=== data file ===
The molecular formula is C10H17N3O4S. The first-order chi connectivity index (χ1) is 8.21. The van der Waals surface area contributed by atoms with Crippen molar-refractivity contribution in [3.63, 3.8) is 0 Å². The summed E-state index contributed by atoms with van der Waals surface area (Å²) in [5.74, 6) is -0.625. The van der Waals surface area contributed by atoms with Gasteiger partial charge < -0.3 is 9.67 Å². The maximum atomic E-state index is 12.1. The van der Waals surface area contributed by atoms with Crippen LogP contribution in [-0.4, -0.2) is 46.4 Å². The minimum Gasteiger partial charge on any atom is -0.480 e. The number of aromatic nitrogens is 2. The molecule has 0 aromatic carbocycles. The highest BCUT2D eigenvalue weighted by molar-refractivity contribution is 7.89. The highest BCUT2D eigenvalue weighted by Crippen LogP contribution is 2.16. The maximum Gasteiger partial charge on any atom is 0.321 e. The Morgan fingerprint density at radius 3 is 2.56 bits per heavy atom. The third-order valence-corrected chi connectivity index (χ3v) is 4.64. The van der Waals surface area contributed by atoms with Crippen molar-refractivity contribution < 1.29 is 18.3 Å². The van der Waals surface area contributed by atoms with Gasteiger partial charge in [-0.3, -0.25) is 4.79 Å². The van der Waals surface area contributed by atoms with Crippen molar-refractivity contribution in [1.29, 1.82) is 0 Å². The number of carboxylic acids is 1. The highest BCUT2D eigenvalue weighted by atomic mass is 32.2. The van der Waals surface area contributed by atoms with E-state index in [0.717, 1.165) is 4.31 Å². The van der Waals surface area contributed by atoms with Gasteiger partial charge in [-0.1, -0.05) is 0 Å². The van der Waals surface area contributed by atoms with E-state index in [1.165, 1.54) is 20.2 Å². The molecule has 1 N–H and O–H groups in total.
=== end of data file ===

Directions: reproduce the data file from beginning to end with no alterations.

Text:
The molecular formula is C10H17N3O4S. The first-order chi connectivity index (χ1) is 8.21. The van der Waals surface area contributed by atoms with Crippen molar-refractivity contribution in [3.63, 3.8) is 0 Å². The summed E-state index contributed by atoms with van der Waals surface area (Å²) in [5.74, 6) is -0.625. The van der Waals surface area contributed by atoms with Gasteiger partial charge < -0.3 is 9.67 Å². The maximum atomic E-state index is 12.1. The van der Waals surface area contributed by atoms with Crippen LogP contribution in [-0.4, -0.2) is 46.4 Å². The minimum Gasteiger partial charge on any atom is -0.480 e. The number of aromatic nitrogens is 2. The molecule has 0 aromatic carbocycles. The highest BCUT2D eigenvalue weighted by molar-refractivity contribution is 7.89. The highest BCUT2D eigenvalue weighted by Crippen LogP contribution is 2.16. The maximum Gasteiger partial charge on any atom is 0.321 e. The Morgan fingerprint density at radius 3 is 2.56 bits per heavy atom. The third-order valence-corrected chi connectivity index (χ3v) is 4.64. The van der Waals surface area contributed by atoms with Crippen molar-refractivity contribution < 1.29 is 18.3 Å². The van der Waals surface area contributed by atoms with Gasteiger partial charge in [-0.3, -0.25) is 4.79 Å². The van der Waals surface area contributed by atoms with Crippen molar-refractivity contribution in [1.29, 1.82) is 0 Å². The number of carboxylic acids is 1. The highest BCUT2D eigenvalue weighted by atomic mass is 32.2. The van der Waals surface area contributed by atoms with E-state index in [0.717, 1.165) is 4.31 Å². The van der Waals surface area contributed by atoms with Gasteiger partial charge in [-0.1, -0.05) is 0 Å². The van der Waals surface area contributed by atoms with E-state index in [1.165, 1.54) is 20.2 Å². The molecule has 1 N–H and O–H groups in total.